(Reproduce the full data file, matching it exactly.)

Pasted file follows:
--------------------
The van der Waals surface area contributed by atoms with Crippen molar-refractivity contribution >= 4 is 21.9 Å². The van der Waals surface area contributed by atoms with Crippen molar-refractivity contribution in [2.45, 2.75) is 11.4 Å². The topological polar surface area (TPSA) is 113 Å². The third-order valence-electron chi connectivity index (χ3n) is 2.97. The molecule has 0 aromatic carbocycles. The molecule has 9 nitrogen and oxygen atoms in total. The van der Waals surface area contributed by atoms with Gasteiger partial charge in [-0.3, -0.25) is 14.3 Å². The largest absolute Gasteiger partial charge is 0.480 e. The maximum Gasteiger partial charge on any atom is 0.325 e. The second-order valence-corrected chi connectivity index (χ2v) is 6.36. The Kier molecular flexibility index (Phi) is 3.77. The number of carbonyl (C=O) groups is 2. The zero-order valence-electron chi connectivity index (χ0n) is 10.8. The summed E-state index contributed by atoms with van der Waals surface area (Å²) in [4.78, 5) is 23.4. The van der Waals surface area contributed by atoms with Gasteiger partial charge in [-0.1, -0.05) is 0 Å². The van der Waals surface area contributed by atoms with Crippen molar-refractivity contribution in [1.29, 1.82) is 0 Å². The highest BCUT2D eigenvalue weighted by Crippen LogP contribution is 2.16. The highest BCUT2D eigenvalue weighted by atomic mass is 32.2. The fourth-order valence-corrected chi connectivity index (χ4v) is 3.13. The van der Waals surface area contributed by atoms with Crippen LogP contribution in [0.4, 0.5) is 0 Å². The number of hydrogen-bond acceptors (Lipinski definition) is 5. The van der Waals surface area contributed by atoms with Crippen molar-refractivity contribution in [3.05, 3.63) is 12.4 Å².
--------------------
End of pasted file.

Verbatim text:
The van der Waals surface area contributed by atoms with Crippen molar-refractivity contribution >= 4 is 21.9 Å². The van der Waals surface area contributed by atoms with Crippen molar-refractivity contribution in [2.45, 2.75) is 11.4 Å². The topological polar surface area (TPSA) is 113 Å². The third-order valence-electron chi connectivity index (χ3n) is 2.97. The molecule has 0 aromatic carbocycles. The molecule has 9 nitrogen and oxygen atoms in total. The van der Waals surface area contributed by atoms with Gasteiger partial charge in [-0.3, -0.25) is 14.3 Å². The largest absolute Gasteiger partial charge is 0.480 e. The maximum Gasteiger partial charge on any atom is 0.325 e. The second-order valence-corrected chi connectivity index (χ2v) is 6.36. The Kier molecular flexibility index (Phi) is 3.77. The number of carbonyl (C=O) groups is 2. The zero-order valence-electron chi connectivity index (χ0n) is 10.8. The summed E-state index contributed by atoms with van der Waals surface area (Å²) in [4.78, 5) is 23.4. The van der Waals surface area contributed by atoms with Gasteiger partial charge in [-0.1, -0.05) is 0 Å². The van der Waals surface area contributed by atoms with Crippen molar-refractivity contribution in [1.29, 1.82) is 0 Å². The highest BCUT2D eigenvalue weighted by Crippen LogP contribution is 2.16. The highest BCUT2D eigenvalue weighted by atomic mass is 32.2. The fourth-order valence-corrected chi connectivity index (χ4v) is 3.13. The van der Waals surface area contributed by atoms with Crippen LogP contribution in [0.4, 0.5) is 0 Å². The number of hydrogen-bond acceptors (Lipinski definition) is 5. The van der Waals surface area contributed by atoms with Crippen molar-refractivity contribution in [3.05, 3.63) is 12.4 Å².